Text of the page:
Although EuroVelo 8 is called the Mediterranean Route, its 1050km Italian leg doesn’t meet the coast until its final stretch. Rather, this is a gentle tour along the broad Po Valley of northern Italy, clipping the north of the peninsula on a lazy, looping amble along quiet roads and cycleways.
The first day’s riding descends to Turin, all Baroque architecture on a Roman grid pattern. This is where the Slow Food movement began, should you need any more excuse to take the route at a leisurely pace.
Skirting the foothills of the Apennines, from here the route has two ‘braids’ most of the way to the coast, one on either bank of the river. Both are flat, winding, piecemeal collections of single-track lanes and the occasional cycle path; your choice of which to follow is more likely to be led by refreshment and accommodation than any great scenic difference.
After Adria (fittingly) we meet the Adriatic Sea for a dreamy coastal route past harbours, fishing villages, causeways, lagoons and, oh yes, some little port or other called Venice. You’ll have to catch a ferry a few times en route. The quiet port city of Trieste marks the end of the Italian section, just before EV8 crosses briefly into Slovenia.
This is essentially a EuroVelo river route much like the Rhine, Danube and Loire. As such, it’s well suited for families and a ‘pick and mix’ approach choosing one or two sections. The infrastructure is rather more sporadic than the Central European routes, mostly a patchwork of lanes and agricultural tracks – but with cycleways being built beside the busier roads, there are few nasty traffic surprises.
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I rode this route from Turin to Venice and then onto Udine in April/May 2022. I loved touring Italy for my first time. The route is pretty rough in places and by no stretch of the imagination is it a complete eurovelo route and I had a couple of really challenging days at the start. However it is under development in a variety of forms and I recommend you take the bikeline ciclovia del Po book with you to help guide you. The early sections had some very rough gravel and I ended up using a few fast roads. Past Piacenza it was much better and past Mantova I even saw quite a lot of EV signs and the route quality was good. The route is very open to the elements and can get quite windy and I imagine in the summer it would be really hot. I found that the majority of the time you are cycling in elevated levees and you can drop of them to go into towns and villages for a snack or to find a quiet square with a bench for a picnic. If the route wasn’t the most scenic then don’t worry- there is a big compensation- the towns were totally spectacular- Italy at its most beautiful and of course there is excellent ice cream. The food in this area is quite rich and as a veggie maybe not my favourite Italian food region but I did fine.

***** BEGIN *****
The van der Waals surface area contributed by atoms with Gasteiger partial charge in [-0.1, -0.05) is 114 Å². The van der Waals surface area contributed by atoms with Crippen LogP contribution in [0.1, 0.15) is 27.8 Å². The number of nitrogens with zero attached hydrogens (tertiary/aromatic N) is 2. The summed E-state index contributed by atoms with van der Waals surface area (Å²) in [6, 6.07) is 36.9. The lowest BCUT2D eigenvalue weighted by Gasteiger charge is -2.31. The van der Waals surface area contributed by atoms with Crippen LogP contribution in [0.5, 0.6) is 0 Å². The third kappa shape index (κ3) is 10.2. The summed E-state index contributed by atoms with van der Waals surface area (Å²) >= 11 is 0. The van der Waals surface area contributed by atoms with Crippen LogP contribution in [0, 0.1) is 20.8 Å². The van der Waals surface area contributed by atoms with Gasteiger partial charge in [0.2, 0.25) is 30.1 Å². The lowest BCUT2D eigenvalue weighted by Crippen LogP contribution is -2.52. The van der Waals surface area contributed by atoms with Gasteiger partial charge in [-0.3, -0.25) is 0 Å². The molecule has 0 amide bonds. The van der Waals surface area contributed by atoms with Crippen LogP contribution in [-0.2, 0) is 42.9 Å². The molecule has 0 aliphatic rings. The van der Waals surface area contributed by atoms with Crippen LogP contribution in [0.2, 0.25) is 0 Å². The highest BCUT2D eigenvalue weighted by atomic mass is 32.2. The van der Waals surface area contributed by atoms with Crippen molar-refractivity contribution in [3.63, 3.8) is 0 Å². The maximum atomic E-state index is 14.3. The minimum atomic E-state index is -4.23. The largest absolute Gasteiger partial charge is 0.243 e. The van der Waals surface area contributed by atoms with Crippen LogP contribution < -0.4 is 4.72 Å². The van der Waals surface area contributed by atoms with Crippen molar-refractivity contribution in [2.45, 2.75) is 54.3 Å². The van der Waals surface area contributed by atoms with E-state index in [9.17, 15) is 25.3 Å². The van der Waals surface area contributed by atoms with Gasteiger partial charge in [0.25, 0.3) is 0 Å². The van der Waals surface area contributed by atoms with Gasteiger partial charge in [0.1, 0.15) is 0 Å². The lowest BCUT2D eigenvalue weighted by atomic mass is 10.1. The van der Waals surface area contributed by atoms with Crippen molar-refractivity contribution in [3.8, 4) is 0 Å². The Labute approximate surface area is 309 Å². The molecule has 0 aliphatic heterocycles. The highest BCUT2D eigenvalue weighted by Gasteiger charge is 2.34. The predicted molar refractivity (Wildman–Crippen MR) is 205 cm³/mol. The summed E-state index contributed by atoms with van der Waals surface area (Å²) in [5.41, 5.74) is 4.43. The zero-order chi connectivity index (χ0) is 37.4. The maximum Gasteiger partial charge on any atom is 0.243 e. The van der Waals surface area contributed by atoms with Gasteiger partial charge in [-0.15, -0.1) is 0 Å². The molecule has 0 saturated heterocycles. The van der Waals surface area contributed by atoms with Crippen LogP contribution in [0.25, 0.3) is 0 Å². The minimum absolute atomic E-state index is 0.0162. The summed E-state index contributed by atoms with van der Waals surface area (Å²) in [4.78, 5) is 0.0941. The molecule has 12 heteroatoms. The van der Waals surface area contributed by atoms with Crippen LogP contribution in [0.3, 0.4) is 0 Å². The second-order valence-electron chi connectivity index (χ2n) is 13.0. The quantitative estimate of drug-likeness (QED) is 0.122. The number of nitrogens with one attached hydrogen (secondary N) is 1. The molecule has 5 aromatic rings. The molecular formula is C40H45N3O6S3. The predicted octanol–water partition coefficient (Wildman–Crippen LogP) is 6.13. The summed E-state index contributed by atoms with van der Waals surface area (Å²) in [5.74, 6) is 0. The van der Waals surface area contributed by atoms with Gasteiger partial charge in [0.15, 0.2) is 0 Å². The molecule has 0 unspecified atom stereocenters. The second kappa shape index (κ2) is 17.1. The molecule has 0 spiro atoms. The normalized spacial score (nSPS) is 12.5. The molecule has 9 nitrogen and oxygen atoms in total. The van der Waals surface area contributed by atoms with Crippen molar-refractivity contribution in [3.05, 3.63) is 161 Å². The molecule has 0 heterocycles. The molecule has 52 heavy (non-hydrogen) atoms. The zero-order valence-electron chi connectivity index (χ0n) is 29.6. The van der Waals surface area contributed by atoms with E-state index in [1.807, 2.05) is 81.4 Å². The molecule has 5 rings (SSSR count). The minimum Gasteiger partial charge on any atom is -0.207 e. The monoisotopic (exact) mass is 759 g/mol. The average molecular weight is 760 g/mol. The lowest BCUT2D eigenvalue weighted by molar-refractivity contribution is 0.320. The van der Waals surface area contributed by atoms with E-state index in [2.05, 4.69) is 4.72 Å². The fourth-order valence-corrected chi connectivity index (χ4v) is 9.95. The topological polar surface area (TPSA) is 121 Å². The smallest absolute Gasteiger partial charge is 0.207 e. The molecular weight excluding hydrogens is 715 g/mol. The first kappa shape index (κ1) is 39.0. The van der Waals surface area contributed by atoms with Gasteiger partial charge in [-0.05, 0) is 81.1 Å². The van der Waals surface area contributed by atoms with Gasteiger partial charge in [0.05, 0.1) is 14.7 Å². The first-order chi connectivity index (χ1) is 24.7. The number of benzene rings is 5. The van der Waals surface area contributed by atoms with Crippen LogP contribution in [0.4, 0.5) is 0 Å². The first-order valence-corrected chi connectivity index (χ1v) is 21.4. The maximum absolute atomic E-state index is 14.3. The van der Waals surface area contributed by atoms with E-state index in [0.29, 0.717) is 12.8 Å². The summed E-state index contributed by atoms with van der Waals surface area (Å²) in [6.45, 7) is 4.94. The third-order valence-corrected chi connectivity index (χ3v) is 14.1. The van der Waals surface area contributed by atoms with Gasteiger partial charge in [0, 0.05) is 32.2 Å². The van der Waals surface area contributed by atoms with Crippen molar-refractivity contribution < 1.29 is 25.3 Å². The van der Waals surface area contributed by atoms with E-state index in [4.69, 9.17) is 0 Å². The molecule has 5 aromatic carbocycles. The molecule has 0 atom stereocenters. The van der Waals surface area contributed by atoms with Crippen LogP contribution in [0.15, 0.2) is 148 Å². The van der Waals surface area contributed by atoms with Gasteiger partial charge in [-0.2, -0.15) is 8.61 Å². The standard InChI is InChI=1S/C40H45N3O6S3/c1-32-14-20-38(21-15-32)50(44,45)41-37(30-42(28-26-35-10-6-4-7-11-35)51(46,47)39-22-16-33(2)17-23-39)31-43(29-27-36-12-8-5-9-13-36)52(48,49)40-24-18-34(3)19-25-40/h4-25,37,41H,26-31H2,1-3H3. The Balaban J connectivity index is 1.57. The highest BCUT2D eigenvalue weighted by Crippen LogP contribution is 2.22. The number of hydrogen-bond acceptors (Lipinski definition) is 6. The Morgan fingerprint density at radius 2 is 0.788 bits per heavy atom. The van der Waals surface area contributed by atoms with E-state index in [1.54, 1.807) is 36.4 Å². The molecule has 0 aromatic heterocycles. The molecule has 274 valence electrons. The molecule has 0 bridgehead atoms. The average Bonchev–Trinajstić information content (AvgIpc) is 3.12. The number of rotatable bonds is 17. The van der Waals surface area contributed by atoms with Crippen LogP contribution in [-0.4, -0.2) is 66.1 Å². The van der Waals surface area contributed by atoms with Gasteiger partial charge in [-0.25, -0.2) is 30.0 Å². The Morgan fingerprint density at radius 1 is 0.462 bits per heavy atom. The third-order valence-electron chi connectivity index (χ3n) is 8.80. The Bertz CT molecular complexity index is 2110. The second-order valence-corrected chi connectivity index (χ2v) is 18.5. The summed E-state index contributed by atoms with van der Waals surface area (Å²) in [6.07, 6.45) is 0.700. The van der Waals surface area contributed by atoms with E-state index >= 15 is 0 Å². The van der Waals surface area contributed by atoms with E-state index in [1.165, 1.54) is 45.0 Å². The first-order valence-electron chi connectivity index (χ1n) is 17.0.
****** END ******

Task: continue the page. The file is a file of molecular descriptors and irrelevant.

On accommodation I used small hotels via booking.com and they were very reasonable (maybe I did well on pricing given it was just post Covid) and central in the towns. There wasn’t a lot of camping available as far as I could see. The towns were often spaced around 70km apart which worked well for me. I couldn’t choose the best ones but I enjoyed Pavia, Piacenza, Cremona, Mantova, Ferrara, Venice (you are routed through Venice lido along the islands which is very special- please note no bicycles in Venice itself) and Portogruaro. I got the train back to Venice at the end which was nice and easy and flew home from Venice with the bike.